It may come as a surprise to you that the world’s agriculture industry – the multi-trillion dollar industry that feeds us – operates on a very informal basis in most of the world. From large-scale growers in the Global North to smallholder subsistence farmers in the Global South, a huge amount of business is done face-to-face with advisors and retailers who are often personal connections.
The dawn of the internet, which rapidly pushed consumer commerce online, had little effect on the industry in the early years, with poor rural connectivity, financing issues, and trust concerns a few of many contributing factors.
This has left many farmers globally lacking access to markets that could benefit their businesses and livelihoods, including high-quality inputs and seeds, a wide range of buyers for their produce, and finance to help them weather the highly cyclical nature of the industry, which can often mean just one or two paydays per year after each crop is harvested.
“Farmers bear a lot of the upfront risk in agriculture, meaning they can potentially lose a season’s worth of income due to diseases, weather or pests,” says Ryan Lee, associate at AgFunder and part of the selection committee for AgFunder’s GROW accelerator program. “The inconsistency in payment periods makes it very hard for farmers to accurately manage their finances.” [Disclosure: AgFunder is AFN’s parent company.]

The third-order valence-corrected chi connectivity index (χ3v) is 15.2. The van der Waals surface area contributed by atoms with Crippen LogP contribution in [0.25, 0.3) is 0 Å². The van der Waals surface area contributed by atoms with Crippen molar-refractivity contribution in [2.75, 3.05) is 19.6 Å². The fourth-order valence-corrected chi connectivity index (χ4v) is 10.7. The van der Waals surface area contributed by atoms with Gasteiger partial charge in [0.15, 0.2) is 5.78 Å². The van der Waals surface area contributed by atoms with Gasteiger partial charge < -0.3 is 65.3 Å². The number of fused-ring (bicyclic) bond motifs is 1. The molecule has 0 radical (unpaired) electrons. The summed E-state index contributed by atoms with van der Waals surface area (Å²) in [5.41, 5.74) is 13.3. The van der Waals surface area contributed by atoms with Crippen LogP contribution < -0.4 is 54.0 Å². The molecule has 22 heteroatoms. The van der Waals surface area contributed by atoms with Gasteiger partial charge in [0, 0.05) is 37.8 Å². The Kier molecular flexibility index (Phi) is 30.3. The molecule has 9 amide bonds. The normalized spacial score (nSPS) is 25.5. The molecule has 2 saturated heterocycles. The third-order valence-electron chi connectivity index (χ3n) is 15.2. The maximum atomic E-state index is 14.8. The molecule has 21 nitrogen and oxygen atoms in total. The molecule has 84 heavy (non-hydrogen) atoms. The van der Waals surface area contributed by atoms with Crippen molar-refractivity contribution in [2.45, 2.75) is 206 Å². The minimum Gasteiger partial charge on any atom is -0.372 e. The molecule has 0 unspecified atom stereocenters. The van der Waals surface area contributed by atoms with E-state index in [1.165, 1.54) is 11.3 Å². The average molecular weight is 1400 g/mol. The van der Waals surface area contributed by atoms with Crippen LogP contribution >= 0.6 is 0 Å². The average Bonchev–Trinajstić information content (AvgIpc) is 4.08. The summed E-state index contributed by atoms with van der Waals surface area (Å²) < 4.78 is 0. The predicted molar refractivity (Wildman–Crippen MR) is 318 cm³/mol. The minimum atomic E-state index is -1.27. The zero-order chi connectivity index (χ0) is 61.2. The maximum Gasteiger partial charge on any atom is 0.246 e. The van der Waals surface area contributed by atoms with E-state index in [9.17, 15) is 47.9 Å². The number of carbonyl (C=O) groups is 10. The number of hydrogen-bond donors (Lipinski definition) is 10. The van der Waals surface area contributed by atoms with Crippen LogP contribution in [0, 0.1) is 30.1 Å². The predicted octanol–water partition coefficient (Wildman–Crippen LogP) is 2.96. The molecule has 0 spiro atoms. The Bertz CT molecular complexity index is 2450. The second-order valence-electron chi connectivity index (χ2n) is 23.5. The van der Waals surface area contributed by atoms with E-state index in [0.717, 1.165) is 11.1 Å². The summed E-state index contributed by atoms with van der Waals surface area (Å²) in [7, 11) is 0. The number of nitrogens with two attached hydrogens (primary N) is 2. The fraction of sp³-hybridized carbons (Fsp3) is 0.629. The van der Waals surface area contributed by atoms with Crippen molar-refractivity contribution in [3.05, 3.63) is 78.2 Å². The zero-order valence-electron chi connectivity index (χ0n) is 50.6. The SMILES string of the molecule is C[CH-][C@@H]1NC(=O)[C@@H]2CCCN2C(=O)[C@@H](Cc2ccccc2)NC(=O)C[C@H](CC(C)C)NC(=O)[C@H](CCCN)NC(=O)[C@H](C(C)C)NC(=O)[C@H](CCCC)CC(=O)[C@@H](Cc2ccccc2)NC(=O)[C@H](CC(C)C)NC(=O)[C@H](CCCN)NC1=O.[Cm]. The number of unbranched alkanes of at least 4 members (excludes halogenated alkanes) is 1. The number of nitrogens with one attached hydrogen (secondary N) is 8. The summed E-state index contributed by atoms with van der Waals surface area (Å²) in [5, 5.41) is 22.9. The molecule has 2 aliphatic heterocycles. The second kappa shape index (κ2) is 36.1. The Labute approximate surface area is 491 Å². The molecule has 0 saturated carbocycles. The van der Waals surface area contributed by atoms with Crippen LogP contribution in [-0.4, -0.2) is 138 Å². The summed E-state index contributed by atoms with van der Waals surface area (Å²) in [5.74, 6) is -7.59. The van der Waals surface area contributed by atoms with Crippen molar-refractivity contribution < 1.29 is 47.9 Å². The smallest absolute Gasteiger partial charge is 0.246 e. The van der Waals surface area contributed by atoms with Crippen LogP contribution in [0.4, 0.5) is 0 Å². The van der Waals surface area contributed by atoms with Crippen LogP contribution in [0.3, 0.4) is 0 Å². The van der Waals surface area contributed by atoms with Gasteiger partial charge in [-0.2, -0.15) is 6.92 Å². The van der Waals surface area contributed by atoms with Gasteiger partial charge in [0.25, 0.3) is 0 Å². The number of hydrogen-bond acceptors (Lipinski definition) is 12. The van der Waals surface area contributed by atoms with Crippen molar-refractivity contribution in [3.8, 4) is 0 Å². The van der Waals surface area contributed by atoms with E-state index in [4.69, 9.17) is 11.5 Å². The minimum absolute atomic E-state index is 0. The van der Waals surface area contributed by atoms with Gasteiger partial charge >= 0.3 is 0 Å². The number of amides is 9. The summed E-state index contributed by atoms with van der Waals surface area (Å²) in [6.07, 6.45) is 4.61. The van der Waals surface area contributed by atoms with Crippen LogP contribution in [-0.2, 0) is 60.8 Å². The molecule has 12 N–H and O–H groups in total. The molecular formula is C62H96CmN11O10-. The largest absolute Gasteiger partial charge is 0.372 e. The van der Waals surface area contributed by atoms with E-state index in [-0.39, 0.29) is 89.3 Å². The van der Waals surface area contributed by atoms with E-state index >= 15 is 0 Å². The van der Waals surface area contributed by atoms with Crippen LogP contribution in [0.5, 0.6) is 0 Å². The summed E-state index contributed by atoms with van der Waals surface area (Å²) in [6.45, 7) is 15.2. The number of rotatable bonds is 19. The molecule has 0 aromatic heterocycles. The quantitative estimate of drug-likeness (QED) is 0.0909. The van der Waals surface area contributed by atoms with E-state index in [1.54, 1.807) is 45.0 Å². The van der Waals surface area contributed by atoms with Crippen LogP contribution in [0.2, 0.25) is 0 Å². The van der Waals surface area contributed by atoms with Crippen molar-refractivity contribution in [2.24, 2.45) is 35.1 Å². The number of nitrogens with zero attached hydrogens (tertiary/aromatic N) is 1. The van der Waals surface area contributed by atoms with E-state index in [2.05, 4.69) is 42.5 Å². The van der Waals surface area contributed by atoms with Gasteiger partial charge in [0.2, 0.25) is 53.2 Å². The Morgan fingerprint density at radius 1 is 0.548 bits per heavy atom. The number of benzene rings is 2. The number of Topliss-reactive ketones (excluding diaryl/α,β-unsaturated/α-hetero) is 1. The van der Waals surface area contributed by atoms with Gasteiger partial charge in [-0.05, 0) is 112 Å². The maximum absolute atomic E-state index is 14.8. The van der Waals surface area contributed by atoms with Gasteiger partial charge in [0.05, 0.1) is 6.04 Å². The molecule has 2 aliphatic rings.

But as smartphones have proliferated and technological advancements have enabled more transparency around agricultural products and pricing, farmers are gaining more trust in online tools as a means to do business.
In fact, investment in startups in what AgFunder calls the Agribusiness Marketplaces & Fintech category has steadily increased in recent years reaching a peak of $1.8 billion in 2021, with a modest 5% dip to $1.7 billion in 2022 (versus 30%+ in most venture capital sectors.)
These startups all aim to bring farmers online, providing them with access to better inputs at better costs, as well as better markets for their produce at better prices, and better access to finance.
There is a wealth of approaches being taken, often with elements specific to the target farmer base and location. At AgFunder, one of our best-performing investments is in Dehaat, an Indian online marketplace giving Indian farmers access to better inputs and markets.